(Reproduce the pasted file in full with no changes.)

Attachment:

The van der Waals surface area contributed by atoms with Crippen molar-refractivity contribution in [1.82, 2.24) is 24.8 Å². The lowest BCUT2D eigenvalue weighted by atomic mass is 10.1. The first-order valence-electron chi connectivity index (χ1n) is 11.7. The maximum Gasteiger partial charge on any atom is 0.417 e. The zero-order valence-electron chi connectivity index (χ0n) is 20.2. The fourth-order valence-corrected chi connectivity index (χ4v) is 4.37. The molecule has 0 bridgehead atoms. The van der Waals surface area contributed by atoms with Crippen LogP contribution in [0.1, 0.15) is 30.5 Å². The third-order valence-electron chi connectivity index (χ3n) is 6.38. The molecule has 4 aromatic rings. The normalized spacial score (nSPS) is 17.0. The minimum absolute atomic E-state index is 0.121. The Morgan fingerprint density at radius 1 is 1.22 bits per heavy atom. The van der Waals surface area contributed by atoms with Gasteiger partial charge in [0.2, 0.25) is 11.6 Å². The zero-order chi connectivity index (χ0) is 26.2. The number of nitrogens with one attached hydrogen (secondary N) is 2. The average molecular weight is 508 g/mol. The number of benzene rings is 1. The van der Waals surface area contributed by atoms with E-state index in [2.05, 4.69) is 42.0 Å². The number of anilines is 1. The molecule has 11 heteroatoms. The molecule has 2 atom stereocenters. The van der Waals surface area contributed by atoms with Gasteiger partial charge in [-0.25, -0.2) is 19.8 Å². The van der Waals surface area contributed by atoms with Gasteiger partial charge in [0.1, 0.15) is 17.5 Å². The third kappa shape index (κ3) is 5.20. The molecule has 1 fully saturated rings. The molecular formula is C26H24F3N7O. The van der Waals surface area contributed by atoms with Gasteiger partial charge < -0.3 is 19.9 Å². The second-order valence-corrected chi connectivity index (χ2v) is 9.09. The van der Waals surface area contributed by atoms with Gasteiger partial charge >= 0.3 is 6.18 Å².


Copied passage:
The van der Waals surface area contributed by atoms with Crippen molar-refractivity contribution in [1.82, 2.24) is 24.8 Å². The lowest BCUT2D eigenvalue weighted by atomic mass is 10.1. The first-order valence-electron chi connectivity index (χ1n) is 11.7. The maximum Gasteiger partial charge on any atom is 0.417 e. The zero-order valence-electron chi connectivity index (χ0n) is 20.2. The fourth-order valence-corrected chi connectivity index (χ4v) is 4.37. The molecule has 0 bridgehead atoms. The van der Waals surface area contributed by atoms with Crippen LogP contribution in [0.1, 0.15) is 30.5 Å². The third-order valence-electron chi connectivity index (χ3n) is 6.38. The molecule has 4 aromatic rings. The normalized spacial score (nSPS) is 17.0. The minimum absolute atomic E-state index is 0.121. The Morgan fingerprint density at radius 1 is 1.22 bits per heavy atom. The van der Waals surface area contributed by atoms with Gasteiger partial charge in [0.2, 0.25) is 11.6 Å². The zero-order chi connectivity index (χ0) is 26.2. The number of nitrogens with one attached hydrogen (secondary N) is 2. The average molecular weight is 508 g/mol. The number of benzene rings is 1. The van der Waals surface area contributed by atoms with E-state index in [2.05, 4.69) is 42.0 Å². The number of anilines is 1. The molecule has 11 heteroatoms. The molecule has 2 atom stereocenters. The van der Waals surface area contributed by atoms with Gasteiger partial charge in [-0.25, -0.2) is 19.8 Å². The van der Waals surface area contributed by atoms with Gasteiger partial charge in [0.1, 0.15) is 17.5 Å². The third kappa shape index (κ3) is 5.20. The molecule has 1 fully saturated rings. The molecular formula is C26H24F3N7O. The van der Waals surface area contributed by atoms with Gasteiger partial charge < -0.3 is 19.9 Å². The second-order valence-corrected chi connectivity index (χ2v) is 9.09. The van der Waals surface area contributed by atoms with Gasteiger partial charge >= 0.3 is 6.18 Å².